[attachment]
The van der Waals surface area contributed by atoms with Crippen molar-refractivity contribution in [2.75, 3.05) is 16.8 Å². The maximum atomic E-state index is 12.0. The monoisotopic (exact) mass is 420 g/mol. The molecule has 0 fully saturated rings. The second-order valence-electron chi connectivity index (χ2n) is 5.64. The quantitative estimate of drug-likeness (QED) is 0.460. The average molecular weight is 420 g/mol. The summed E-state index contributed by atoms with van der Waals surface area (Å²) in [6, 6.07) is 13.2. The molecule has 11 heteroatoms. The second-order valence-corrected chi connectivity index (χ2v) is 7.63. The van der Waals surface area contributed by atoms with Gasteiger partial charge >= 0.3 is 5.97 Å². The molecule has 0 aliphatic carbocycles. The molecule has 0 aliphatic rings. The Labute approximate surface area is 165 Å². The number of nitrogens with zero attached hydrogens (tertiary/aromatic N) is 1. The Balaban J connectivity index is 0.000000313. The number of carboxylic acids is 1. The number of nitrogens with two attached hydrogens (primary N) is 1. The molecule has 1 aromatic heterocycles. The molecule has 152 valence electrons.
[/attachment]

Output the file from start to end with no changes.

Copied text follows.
The van der Waals surface area contributed by atoms with Crippen molar-refractivity contribution in [2.75, 3.05) is 16.8 Å². The maximum atomic E-state index is 12.0. The monoisotopic (exact) mass is 420 g/mol. The molecule has 0 fully saturated rings. The second-order valence-electron chi connectivity index (χ2n) is 5.64. The quantitative estimate of drug-likeness (QED) is 0.460. The average molecular weight is 420 g/mol. The summed E-state index contributed by atoms with van der Waals surface area (Å²) in [6, 6.07) is 13.2. The molecule has 11 heteroatoms. The second-order valence-corrected chi connectivity index (χ2v) is 7.63. The van der Waals surface area contributed by atoms with Gasteiger partial charge >= 0.3 is 5.97 Å². The molecule has 0 aliphatic carbocycles. The molecule has 0 aliphatic rings. The Labute approximate surface area is 165 Å². The number of nitrogens with zero attached hydrogens (tertiary/aromatic N) is 1. The Balaban J connectivity index is 0.000000313. The number of carboxylic acids is 1. The number of nitrogens with two attached hydrogens (primary N) is 1. The molecule has 1 aromatic heterocycles. The molecule has 152 valence electrons.